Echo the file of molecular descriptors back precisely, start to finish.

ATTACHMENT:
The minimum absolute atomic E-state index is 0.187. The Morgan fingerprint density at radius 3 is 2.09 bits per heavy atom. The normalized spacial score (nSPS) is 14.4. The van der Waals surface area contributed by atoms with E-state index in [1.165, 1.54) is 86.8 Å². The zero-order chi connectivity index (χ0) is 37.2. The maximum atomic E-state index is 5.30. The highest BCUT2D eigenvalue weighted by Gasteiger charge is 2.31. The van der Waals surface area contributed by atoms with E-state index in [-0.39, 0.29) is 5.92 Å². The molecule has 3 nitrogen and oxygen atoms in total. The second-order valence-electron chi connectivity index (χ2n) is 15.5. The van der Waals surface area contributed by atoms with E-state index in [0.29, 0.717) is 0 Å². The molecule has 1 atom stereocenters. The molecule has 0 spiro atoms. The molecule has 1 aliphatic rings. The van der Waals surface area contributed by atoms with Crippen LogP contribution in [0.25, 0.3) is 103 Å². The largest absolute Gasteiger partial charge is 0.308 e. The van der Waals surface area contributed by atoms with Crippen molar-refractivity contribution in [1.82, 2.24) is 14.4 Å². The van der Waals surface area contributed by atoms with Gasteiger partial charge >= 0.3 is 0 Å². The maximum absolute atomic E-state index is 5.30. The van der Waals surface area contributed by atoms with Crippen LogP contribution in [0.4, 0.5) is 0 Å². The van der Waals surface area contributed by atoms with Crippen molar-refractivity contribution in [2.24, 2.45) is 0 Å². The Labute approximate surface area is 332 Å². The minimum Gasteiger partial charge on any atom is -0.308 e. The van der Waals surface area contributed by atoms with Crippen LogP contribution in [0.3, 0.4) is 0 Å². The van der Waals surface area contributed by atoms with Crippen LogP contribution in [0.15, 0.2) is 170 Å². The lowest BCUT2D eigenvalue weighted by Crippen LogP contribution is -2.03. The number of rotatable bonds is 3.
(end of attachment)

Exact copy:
The minimum absolute atomic E-state index is 0.187. The Morgan fingerprint density at radius 3 is 2.09 bits per heavy atom. The normalized spacial score (nSPS) is 14.4. The van der Waals surface area contributed by atoms with E-state index in [1.165, 1.54) is 86.8 Å². The zero-order chi connectivity index (χ0) is 37.2. The maximum atomic E-state index is 5.30. The highest BCUT2D eigenvalue weighted by Gasteiger charge is 2.31. The van der Waals surface area contributed by atoms with E-state index in [-0.39, 0.29) is 5.92 Å². The molecule has 3 nitrogen and oxygen atoms in total. The second-order valence-electron chi connectivity index (χ2n) is 15.5. The van der Waals surface area contributed by atoms with E-state index in [0.29, 0.717) is 0 Å². The molecule has 1 atom stereocenters. The molecule has 0 spiro atoms. The molecule has 1 aliphatic rings. The van der Waals surface area contributed by atoms with Crippen LogP contribution in [0.25, 0.3) is 103 Å². The largest absolute Gasteiger partial charge is 0.308 e. The van der Waals surface area contributed by atoms with Crippen molar-refractivity contribution in [1.82, 2.24) is 14.4 Å². The van der Waals surface area contributed by atoms with Gasteiger partial charge >= 0.3 is 0 Å². The maximum absolute atomic E-state index is 5.30. The van der Waals surface area contributed by atoms with Crippen LogP contribution in [0.4, 0.5) is 0 Å². The van der Waals surface area contributed by atoms with Crippen molar-refractivity contribution in [2.24, 2.45) is 0 Å². The Labute approximate surface area is 332 Å². The minimum Gasteiger partial charge on any atom is -0.308 e. The van der Waals surface area contributed by atoms with Crippen LogP contribution in [0.3, 0.4) is 0 Å². The van der Waals surface area contributed by atoms with Crippen LogP contribution in [0.15, 0.2) is 170 Å². The lowest BCUT2D eigenvalue weighted by Crippen LogP contribution is -2.03. The number of rotatable bonds is 3.